Shopping fatigue may have already hit American consumers, and there are still nearly three weeks left until Christmas.
Retailers have been pushing consumers to commence holiday shopping earlier and earlier in the season, most notably with the shift to Thanksgiving rather than Black Friday as the start of the big sales weekend. Stores tend to ignore the possibility that consumers who start holiday shopping early may also be done with holiday shopping early, preferring to believe that consumers are capable of shopping for as long as the deals and promotions keep flowing. But at some point, don’t shoppers just run out of money, or the desire to keep hitting the stores to pile up goodies?
Time will tell. What we do know is that there is always a shopping lull after the frenzied Black Friday weekend. This year’s lull was substantial.
The retail research firm ShopperTrak estimates that for the week of November 25 to December 1, there was a 28.8% decline in foot traffic and a 22.4% falloff in in-store retail sales compared to the week before (Black Friday week). In a press release, ShopperTrak said that the drop is to be expected, as is a sharp pickup in sales as Christmas nears:
“The holiday season has just begun. Black Friday shopping remains an American tradition – and consumers took advantage of promotions the entire week this year. Many usually scale back their in-store visits around this time in favor of online shopping for Cyber Monday deals,” ShopperTrak founder Bill Martin said. “We expect consumers to return to stores in increasing numbers to complete their holiday shopping in the coming weeks.”
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Similarly, experts cited in a USA Today story explained that a post-Black Friday sales dip is inevitable:
“It’s mostly due to buying fatigue and the shift toward shopping earlier the week of Thanksgiving this year,” says Shaun Abraham, director of strategic initiatives for Chase Paymentech.
“I don’t think it’s an anomaly that you see this drop,” he says. “It’s just a natural flow. You’ll see this uptake happen as we get closer to next week and the Christmas holiday.”
And yet, there is no guarantee that stores will go on a sales tear during the lead-up to Christmas. The vast majority of holiday shoppers still have some shopping left to do, but there has been a rise in consumers who say they’re already done and don’t have the need to visit stores again. The USA Today story noted that, according to the American Express Spending & Saving Tracker survey, 14% of Americans reported being done with their holiday shopping as of December, up from 9% at the same time last year.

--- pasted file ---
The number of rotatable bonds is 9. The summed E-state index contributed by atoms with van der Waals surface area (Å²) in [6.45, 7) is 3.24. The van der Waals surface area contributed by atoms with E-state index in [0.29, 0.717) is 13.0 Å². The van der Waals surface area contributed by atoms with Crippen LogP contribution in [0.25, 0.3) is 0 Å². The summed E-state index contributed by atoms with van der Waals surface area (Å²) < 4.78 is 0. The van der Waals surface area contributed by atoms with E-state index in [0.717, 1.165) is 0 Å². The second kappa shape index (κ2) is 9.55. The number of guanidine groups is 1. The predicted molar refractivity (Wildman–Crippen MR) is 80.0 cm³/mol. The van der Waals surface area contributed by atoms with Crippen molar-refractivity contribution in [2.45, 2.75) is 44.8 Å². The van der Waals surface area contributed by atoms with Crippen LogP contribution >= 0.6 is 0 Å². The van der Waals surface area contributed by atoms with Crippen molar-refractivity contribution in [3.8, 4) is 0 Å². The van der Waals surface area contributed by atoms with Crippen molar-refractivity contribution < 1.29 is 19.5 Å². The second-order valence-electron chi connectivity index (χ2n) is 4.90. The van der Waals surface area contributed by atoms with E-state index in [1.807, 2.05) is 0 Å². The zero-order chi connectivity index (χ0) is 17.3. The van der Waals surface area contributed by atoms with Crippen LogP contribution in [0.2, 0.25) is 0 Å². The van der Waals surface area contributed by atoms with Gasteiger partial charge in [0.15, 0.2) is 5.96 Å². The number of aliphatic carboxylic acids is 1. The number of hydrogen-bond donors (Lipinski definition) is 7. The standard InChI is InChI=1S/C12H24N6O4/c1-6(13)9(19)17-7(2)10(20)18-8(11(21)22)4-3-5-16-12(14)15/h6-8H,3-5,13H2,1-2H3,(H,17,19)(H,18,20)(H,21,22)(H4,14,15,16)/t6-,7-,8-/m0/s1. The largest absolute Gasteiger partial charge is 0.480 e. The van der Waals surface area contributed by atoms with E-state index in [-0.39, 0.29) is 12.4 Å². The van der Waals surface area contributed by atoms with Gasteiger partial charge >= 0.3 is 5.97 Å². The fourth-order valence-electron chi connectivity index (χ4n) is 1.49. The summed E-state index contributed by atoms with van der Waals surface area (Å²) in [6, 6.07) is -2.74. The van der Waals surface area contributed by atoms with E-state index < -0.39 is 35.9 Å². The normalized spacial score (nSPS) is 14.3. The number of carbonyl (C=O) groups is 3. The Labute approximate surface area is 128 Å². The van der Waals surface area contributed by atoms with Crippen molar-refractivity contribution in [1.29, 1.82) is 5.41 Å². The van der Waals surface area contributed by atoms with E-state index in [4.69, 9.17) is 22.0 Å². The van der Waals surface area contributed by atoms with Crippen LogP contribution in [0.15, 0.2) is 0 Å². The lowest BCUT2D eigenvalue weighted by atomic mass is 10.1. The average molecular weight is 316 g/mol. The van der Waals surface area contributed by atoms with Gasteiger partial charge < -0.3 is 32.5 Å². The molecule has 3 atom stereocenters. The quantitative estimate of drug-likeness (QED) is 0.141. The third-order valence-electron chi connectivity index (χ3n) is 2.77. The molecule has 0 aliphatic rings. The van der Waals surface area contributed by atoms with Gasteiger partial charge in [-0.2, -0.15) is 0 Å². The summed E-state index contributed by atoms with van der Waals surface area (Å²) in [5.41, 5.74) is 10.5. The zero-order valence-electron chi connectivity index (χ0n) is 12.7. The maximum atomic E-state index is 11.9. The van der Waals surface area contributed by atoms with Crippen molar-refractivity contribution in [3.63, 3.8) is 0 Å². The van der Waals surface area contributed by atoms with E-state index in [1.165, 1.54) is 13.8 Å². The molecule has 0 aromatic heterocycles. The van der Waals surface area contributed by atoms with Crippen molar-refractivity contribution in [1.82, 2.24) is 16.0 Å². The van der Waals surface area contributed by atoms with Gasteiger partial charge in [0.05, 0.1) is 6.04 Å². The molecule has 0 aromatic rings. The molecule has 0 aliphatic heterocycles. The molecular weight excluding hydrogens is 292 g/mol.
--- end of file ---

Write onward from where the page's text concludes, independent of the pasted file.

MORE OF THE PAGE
While it’s sometimes difficult to wrap one’s brain around conflicting holiday sales data, for the most part it appears as if sales totals thus far are up slightly compared to last year. ShopperTrak reported that for the post-Black Friday week, in-store sales increased 2.3% compared to the same week in 2011.
There are concerns about flagging sales in key holiday shopping categories, namely toys and electronics. Retailers can usually expect monster sales for both around the holidays, but Forbes reported that electronics sales were off by 5.6% on Black Friday. A Fortune post noted the strong likelihood that 2012 would mark the worst year for toys sales in three decades.
Meanwhile, the rising star in retail continues to be online shopping. According to comScore, e-commerce spending for the period from November 1 to December 2 was up 14% compared to the same time period in 2011.
But even e-retail sales are subject to ebbs and flows in consumer spending. While online purchases on Cyber Monday 2012 rose 17% compared to the Monday after Thanksgiving in 2011, e-commerce for Cyber Week overall was up just 11%. Chase Paymentech data indicates that online sales on December 1 and 2, in fact, declined around 17% compared to the same two days a year ago.
None of this means that it’s going to be a bad season for retailers. However, strong sales figures for Black Friday, Cyber Monday, or the early season period are no indication that the season as a whole will be a good one. In some ways, despite what retailers would like to believe, it looks as if consumers who hit the malls and their shopping sites on Black Friday or Cyber Monday tend to not shop as much in the days that follow. In the weeks ahead, as stores roll out new deals and promotions and Black Friday purchases become a distant memory, we’ll see whether if consumers truly are done with their shopping lists, if they’ve already blown their holiday budgets, or if they can be tempted into spending just a bit more for an extra-special holiday.